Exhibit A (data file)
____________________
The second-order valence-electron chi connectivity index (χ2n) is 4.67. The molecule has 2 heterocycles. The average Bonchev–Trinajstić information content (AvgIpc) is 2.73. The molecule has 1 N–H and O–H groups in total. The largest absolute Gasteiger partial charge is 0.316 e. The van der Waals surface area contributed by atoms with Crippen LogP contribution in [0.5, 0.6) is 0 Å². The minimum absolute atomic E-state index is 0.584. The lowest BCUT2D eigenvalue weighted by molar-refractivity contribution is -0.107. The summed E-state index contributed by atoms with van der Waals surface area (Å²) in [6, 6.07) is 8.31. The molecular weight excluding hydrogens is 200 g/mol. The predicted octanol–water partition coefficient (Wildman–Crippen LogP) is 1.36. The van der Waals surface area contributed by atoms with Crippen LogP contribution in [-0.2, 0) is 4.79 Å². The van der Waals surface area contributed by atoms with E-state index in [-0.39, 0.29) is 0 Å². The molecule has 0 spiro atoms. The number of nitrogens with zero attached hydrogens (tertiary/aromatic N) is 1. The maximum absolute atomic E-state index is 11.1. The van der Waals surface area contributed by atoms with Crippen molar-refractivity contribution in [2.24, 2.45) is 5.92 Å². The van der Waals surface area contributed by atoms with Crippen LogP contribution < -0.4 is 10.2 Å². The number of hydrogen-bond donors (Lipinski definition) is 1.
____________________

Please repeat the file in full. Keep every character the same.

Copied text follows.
The second-order valence-electron chi connectivity index (χ2n) is 4.67. The molecule has 2 heterocycles. The average Bonchev–Trinajstić information content (AvgIpc) is 2.73. The molecule has 1 N–H and O–H groups in total. The largest absolute Gasteiger partial charge is 0.316 e. The van der Waals surface area contributed by atoms with Crippen LogP contribution in [0.5, 0.6) is 0 Å². The minimum absolute atomic E-state index is 0.584. The lowest BCUT2D eigenvalue weighted by molar-refractivity contribution is -0.107. The summed E-state index contributed by atoms with van der Waals surface area (Å²) in [6, 6.07) is 8.31. The molecular weight excluding hydrogens is 200 g/mol. The predicted octanol–water partition coefficient (Wildman–Crippen LogP) is 1.36. The van der Waals surface area contributed by atoms with Crippen LogP contribution in [-0.2, 0) is 4.79 Å². The van der Waals surface area contributed by atoms with E-state index in [-0.39, 0.29) is 0 Å². The molecule has 0 spiro atoms. The number of nitrogens with zero attached hydrogens (tertiary/aromatic N) is 1. The maximum absolute atomic E-state index is 11.1. The van der Waals surface area contributed by atoms with Crippen molar-refractivity contribution in [2.24, 2.45) is 5.92 Å². The van der Waals surface area contributed by atoms with Crippen LogP contribution < -0.4 is 10.2 Å². The number of hydrogen-bond donors (Lipinski definition) is 1.